If you have ever become distracted in prayer, found that your prayer life has become cool or lifeless, or are at a loss as to what you should pray about, the Scriptures themselves provide wonderful content for prayer. In his little book, A Simple Way to Pray, Martin Luther, following Psalm 1, gives us very helpful guidelines for learning to pray the Scriptures.
Despite the threat against his life from his own son’s rebellion, David shows a pattern of praise, peace, and prayer in the midst of pressure as a way for us to gain firm assurance in God in the face of adversity.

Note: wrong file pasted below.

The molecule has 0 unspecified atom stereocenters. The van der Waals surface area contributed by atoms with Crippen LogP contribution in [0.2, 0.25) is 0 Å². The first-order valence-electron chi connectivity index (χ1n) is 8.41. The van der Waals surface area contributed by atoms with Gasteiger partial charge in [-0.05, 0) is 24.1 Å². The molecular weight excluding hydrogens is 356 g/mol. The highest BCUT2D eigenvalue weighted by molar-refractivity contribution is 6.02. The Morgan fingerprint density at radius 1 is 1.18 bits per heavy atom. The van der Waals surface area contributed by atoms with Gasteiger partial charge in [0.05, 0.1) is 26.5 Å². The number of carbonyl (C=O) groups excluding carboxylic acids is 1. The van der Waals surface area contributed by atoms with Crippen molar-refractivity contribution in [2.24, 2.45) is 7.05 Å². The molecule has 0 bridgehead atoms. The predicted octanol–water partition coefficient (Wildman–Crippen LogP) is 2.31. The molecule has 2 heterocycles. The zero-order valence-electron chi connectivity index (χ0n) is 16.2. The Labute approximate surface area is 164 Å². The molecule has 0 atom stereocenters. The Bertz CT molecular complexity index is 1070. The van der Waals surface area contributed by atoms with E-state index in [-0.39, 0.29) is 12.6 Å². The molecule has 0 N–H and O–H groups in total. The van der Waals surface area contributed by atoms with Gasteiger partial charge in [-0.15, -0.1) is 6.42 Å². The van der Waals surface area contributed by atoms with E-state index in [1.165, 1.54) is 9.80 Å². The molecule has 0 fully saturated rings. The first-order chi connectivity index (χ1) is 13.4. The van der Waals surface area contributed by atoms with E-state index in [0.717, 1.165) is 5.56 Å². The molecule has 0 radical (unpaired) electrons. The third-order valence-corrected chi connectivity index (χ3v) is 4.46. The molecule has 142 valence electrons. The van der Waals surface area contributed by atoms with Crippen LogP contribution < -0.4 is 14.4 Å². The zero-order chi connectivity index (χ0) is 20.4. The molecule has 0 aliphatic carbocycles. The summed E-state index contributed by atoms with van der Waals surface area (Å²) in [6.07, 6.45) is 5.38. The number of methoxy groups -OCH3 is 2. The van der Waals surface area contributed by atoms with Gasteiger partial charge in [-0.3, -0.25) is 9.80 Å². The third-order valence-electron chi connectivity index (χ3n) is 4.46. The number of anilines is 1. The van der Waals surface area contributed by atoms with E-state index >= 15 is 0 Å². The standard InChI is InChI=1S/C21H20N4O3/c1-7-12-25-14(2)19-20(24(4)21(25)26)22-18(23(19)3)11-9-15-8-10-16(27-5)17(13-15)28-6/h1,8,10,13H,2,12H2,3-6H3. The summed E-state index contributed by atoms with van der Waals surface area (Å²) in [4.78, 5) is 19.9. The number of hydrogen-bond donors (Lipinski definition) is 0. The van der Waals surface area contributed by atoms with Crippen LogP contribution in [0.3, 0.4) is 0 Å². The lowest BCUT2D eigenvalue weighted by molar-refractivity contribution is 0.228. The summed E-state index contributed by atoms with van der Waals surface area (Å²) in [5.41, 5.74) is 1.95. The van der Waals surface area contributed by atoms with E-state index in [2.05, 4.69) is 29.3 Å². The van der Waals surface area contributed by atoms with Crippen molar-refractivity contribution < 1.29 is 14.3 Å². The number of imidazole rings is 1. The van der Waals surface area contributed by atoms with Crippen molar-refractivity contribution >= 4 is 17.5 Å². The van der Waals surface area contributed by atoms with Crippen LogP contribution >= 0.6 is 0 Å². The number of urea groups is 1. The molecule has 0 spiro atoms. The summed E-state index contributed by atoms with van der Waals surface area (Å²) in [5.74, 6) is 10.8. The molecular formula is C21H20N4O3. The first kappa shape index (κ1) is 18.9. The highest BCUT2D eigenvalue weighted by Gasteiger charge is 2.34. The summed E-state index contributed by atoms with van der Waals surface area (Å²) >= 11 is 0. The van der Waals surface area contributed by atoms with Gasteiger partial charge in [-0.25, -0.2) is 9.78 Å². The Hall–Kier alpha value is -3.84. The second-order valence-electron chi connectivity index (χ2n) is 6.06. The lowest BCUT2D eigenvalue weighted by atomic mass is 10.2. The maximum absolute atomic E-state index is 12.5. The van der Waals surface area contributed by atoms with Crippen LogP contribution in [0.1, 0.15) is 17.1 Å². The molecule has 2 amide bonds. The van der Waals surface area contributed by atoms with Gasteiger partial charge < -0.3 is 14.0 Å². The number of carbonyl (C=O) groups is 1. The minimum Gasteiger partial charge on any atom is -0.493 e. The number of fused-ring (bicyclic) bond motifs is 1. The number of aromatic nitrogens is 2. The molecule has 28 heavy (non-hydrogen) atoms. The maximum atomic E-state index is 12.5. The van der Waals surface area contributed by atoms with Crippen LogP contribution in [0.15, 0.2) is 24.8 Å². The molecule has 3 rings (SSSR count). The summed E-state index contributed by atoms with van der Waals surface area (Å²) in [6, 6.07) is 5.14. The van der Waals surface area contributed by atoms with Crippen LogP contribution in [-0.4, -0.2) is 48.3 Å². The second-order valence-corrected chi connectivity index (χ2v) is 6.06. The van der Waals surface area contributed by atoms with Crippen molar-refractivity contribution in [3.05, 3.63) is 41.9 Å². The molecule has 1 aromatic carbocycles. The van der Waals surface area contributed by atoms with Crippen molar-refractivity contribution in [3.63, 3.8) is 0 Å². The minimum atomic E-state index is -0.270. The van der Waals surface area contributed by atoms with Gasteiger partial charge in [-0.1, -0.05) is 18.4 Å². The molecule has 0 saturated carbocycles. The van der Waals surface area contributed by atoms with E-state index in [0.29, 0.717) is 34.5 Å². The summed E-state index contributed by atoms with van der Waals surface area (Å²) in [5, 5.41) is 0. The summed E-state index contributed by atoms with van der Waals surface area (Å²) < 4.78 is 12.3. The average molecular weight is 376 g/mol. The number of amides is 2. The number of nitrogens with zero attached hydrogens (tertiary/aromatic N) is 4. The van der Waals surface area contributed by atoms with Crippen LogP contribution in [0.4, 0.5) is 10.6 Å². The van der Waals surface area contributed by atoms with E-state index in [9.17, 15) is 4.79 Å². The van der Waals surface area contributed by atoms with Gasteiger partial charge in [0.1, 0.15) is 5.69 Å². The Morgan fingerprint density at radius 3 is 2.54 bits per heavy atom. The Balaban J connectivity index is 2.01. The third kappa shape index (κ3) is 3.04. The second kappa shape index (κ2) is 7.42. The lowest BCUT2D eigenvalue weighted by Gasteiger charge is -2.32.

David calls on the Lord to judge justly. The biblical doctrine of God as Judge who will call everyone to account is a scary reality, but for those in Christ it is a source of great joy and comfort.
David acknowledges not only that the LORD has delivered him from troubles, but that God also enables David to gain victory over his enemies (Psalm 18:50). This biblical teaching of divine sovereignty and human responsibility helps us to grow in our sanctification.